STOP-Imperialism was designated pursuant to E.O. 14024 for having acted or purported to act for or on behalf of, directly or indirectly, Ionov, a person whose property and interests in property are blocked pursuant to E.O. 14024.
Kremlin GONGO and its Leader, Agents of Russia’s Intelligence serviceS
In addition to co-optees and various digital channels and platforms, the Kremlin also uses state-sponsored and state-controlled proxy organizations, commonly referred to as “government organized non-governmental organizations” (GONGOs) to achieve its goals both inside and outside Russia. In the international realm, these Kremlin proxy organizations are a key part of the Kremlin’s “kleptocracy” network, as they lure in foreign actors and fund local partners and manipulate open societies to promote the Kremlin’s views, stir divisions, and distract international communities from pressing issues.
Natalya Valeryevna Burlinova (Burlinova) is the founder and president of the Center for Support and Development of Public Initiative Creative Diplomacy (PICREADI, also known as “Creative Diplomacy”). Burlinova has described PICREADI as being independent in thought and mission, but it is reliant on state funding. Despite trying to hide its relationship with the Russian government and its intelligence services, Russia’s intelligence services direct and fund Burlinova and PICREADI.
Since 2017, PICREADI has held an annual public policy event called “Meeting Russia” in Moscow, which PICREADI claims is to bring together “aspiring leaders” in academia, analytical centers, media, private sector, and governmental institutions to facilitate dialogue among a new generation of leaders and draw attention to critical points in Russia’s relations with the United States and the European Union. However, since at least 2017, Russia’s intelligence services have tracked the activities and career paths of past participants in PICREADI’s events.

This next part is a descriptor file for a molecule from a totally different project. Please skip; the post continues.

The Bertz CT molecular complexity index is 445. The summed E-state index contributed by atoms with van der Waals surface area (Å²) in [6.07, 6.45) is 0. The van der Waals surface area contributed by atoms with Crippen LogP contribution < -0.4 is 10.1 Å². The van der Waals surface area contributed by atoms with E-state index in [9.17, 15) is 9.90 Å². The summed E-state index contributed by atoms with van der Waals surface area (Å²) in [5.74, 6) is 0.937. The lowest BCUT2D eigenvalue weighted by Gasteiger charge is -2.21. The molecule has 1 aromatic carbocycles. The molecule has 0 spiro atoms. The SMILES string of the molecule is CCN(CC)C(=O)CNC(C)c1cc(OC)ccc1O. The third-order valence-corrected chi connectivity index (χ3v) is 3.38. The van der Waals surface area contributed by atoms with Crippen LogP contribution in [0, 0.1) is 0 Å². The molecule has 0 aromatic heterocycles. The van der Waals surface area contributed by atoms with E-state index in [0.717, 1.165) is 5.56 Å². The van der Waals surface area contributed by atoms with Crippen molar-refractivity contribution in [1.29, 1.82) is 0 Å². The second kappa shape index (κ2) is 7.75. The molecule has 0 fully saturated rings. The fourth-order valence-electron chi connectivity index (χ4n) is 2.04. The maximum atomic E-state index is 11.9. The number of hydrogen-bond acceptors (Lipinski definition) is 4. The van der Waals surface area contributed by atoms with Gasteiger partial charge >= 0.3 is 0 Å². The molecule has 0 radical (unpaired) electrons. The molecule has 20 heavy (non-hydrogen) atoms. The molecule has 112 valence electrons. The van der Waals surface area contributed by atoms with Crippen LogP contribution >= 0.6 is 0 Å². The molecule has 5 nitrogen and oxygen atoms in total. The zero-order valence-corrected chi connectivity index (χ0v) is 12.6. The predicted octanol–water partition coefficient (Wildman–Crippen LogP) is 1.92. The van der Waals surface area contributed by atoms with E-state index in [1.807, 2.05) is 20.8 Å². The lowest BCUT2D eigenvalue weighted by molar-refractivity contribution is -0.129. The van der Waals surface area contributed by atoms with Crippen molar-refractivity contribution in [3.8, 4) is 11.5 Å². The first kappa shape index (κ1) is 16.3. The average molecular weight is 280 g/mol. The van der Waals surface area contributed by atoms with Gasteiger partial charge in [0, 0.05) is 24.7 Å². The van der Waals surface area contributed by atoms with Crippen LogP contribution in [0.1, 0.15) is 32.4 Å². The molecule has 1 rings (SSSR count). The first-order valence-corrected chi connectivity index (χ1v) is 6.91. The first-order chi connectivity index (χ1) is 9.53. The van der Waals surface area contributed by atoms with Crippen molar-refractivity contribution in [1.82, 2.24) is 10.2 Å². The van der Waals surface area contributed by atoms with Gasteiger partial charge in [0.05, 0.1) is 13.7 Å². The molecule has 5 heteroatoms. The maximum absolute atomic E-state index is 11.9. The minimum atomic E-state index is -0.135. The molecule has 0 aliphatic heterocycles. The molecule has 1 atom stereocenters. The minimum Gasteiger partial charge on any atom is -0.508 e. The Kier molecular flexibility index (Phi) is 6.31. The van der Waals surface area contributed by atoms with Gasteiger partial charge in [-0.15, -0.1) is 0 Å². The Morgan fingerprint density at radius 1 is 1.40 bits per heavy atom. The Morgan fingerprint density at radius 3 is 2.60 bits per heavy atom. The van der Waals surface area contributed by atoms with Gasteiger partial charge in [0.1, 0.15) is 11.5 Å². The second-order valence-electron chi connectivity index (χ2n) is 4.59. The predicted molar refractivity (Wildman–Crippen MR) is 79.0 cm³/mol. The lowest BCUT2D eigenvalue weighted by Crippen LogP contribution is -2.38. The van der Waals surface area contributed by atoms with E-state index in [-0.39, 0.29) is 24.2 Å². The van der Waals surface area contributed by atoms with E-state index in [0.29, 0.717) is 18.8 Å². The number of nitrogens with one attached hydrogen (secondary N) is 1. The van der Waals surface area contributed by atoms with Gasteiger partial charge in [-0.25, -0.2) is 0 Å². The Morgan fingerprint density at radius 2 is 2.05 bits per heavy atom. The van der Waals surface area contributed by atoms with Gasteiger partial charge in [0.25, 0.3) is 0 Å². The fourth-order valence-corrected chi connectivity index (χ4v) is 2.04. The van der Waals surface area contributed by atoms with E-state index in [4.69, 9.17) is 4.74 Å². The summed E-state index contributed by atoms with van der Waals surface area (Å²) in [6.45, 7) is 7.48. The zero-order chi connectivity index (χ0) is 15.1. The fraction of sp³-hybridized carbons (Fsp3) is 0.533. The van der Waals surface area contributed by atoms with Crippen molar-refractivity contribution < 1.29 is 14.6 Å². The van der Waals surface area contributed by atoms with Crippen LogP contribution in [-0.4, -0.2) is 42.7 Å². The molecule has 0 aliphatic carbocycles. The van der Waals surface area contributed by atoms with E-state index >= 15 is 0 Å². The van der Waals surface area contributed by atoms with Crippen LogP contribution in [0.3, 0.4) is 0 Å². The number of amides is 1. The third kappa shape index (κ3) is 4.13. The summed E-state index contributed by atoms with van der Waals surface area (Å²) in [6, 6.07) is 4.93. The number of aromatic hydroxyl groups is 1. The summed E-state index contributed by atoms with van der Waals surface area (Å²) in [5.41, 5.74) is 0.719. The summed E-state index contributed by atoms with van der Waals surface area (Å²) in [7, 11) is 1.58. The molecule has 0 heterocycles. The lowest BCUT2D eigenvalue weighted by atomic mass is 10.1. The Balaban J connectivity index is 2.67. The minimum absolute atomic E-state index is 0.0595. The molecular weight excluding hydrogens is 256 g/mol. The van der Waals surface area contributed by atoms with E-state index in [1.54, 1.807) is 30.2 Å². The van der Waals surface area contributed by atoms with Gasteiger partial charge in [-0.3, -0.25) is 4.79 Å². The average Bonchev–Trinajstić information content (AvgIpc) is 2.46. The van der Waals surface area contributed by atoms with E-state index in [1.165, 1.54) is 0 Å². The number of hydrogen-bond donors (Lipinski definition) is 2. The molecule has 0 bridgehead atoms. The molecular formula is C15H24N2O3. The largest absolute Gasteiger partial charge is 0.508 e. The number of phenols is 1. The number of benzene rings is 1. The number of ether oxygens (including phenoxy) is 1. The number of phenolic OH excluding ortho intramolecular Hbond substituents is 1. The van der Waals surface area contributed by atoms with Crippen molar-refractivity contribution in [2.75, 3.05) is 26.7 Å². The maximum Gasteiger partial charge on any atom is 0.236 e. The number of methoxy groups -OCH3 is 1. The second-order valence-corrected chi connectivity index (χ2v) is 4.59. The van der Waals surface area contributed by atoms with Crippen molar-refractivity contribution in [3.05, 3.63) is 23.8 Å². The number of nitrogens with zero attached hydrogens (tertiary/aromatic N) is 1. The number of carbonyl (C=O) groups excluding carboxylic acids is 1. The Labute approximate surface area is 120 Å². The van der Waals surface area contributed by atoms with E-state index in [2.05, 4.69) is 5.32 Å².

Burlinova was designated pursuant to E.O. 14024 for having acted or purported to act for or on behalf of, directly or indirectly, the Government of the Russian Federation.
PICREADI was designated pursuant to E.O. 14024 for having acted or purported to act for or on behalf of, directly or indirectly, the Government of the Russian Federation, as well as for being owned or controlled by, directly or indirectly, Burlinova, a person whose property and interests in property are blocked pursuant to E.O. 14024.
As a result of today’s action, all property and interests in property of the designated persons described above that are in the United States or in the possession or control of U.S. persons are blocked and must be reported to OFAC. In addition, any entities that are owned, directly or indirectly, individually or in the aggregate, 50 percent or more by one or more blocked persons are also blocked. Unless authorized by a general or specific license issued by OFAC, or exempt, OFAC’s regulations generally prohibit all transactions by U.S. persons or within (or transiting) the United States that involve any property or interests in property of designated or otherwise blocked persons. In addition, financial institutions and other persons that engage in certain transactions or activities with the sanctioned entities and individuals may expose themselves to sanctions or be subject to an enforcement action. The prohibitions include the making of any contribution or provision of funds, goods, or services by, to, or for the benefit of any blocked person, or the receipt of any contribution or provision of funds, goods, or services from any such person.